When my husband and I discuss a purchase, one of us will often turn to the other and ask about the utils. “Does that give you positive utils?” “Which one of these is worth more utils?”
I never took econ in school but find myself using that economics term – short for “utility” – on a regular basis. It’s a concept my accountant husband introduced me to, and one that’s allowed us to think about our money in a different way.
In economics, utility refers to the satisfaction or usefulness received from consuming a good or service. If you like apples more than you like oranges, apples are worth more utils than oranges.
Of course, it’s far more complex than that. Utility can be expressed as a formula using symbols I don’t recognize and calculated in theoretical ways I don’t pretend to understand.
Instead, for me, utils (pronounced YOU-tils) are a casual way to discuss discretionary spending.
I’m sure my rudimentary understanding will make some economics professor throw down his newspaper in disgust, but here’s how I think about it. Utils help me discern when I get more joy out of spending money than not spending it.
Let’s say a massage costs $50. When your back is killing you, you might be willing to pay $100, meaning the $50 massage would provide positive utils compared to the money spent on it. When you’re already feeling relaxed, a massage might only be worth $25 to you. So spending $50 on it would create negative utils.
If you’re starving, a $1 double cheeseburger would be an amazing amount of positive utils. But after you’ve eaten 12 and are so full somebody would have to pay you to eat another, buying another would put you in negative util territory.
So to make the most of our money, my hubby, Craig, and I like to make sure we’re always getting positive utils.
For example, our home is just outside the flood zone in Fargo. We aren’t required to buy flood insurance, but the peace of mind having that policy definitely gives Craig, who lived through the 1997 flood in Grand Forks, positive utils.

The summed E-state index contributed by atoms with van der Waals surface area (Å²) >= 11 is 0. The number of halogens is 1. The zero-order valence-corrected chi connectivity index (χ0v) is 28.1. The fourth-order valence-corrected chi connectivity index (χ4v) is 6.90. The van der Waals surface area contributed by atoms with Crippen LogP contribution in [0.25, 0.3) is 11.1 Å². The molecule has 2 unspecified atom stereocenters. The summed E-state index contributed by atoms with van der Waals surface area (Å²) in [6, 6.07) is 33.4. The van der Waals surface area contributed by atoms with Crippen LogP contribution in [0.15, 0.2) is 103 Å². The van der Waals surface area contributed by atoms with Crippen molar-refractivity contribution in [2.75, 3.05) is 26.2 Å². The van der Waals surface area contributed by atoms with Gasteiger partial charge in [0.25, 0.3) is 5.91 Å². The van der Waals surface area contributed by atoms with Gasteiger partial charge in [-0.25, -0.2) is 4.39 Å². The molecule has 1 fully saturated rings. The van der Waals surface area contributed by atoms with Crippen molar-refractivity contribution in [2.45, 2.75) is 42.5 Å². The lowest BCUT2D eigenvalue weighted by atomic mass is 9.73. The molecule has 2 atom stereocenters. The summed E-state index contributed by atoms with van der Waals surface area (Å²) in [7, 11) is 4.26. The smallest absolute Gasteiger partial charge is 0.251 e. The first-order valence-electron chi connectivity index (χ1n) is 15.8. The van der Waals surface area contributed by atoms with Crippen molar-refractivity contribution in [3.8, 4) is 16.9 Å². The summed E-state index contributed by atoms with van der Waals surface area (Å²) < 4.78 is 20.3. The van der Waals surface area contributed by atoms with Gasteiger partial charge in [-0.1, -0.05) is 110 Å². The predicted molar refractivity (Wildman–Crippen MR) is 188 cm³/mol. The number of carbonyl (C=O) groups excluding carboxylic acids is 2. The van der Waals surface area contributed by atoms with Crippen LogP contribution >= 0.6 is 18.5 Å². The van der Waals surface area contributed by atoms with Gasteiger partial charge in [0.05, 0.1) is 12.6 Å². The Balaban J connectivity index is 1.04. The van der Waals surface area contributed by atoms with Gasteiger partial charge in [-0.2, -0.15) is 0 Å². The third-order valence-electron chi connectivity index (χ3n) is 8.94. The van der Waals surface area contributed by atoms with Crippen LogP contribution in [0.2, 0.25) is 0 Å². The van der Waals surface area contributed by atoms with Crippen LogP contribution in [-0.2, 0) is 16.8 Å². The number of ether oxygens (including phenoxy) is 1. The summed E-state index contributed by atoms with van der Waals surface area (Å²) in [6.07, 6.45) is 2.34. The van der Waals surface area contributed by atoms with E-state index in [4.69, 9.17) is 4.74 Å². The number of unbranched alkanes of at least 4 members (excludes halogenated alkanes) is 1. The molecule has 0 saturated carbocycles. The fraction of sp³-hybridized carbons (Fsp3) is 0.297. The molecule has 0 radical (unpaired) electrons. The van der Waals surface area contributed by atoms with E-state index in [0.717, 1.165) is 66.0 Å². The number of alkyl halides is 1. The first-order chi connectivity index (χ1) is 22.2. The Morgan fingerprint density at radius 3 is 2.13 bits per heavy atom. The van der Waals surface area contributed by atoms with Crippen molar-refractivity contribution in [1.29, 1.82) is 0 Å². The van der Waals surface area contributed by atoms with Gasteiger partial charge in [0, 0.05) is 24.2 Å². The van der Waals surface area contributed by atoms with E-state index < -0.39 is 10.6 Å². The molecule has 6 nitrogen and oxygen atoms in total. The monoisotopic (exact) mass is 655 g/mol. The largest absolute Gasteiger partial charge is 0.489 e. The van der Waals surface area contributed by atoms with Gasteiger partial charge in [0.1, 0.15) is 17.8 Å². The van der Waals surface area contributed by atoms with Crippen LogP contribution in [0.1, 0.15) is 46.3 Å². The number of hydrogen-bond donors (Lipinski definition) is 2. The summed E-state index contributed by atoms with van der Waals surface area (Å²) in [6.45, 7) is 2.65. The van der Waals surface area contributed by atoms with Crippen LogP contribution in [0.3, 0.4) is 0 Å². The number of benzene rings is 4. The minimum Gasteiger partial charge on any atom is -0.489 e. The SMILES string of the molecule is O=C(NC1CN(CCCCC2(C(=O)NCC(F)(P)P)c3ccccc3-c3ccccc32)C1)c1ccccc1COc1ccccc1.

I couldn’t justify spending $200 on a new pair of boots this winter. I just wouldn’t get that much use – utils – out of them. But when they were marked down to $40 on clearance, I happily purchased them, knowing my utils on the brown boots would be in the black.
As a treat, I occasionally splurge on a frappe. If I bought one every single day, they wouldn’t give me as many utils. But denying myself a frappe when it would provide me positive utils isn’t a great idea, either. Deprivation can lead to excessive spending later.
It’s a matter of finding the balance to maximize the utils.
I often preach that people learn to distinguish their wants from their needs. This is crucial to balance an out-of-whack budget and rein in spending. But what’s life without some wants? That’s where utils come in.
They help me understand whether this want is really worth what I’d spend on it. The exercise forces me to further analyze my wants in terms of the money I have available.
For me, utils are useful, even if I never cracked an econ book.
Sherri Richards is a thrifty mom of two and reporter for The Forum.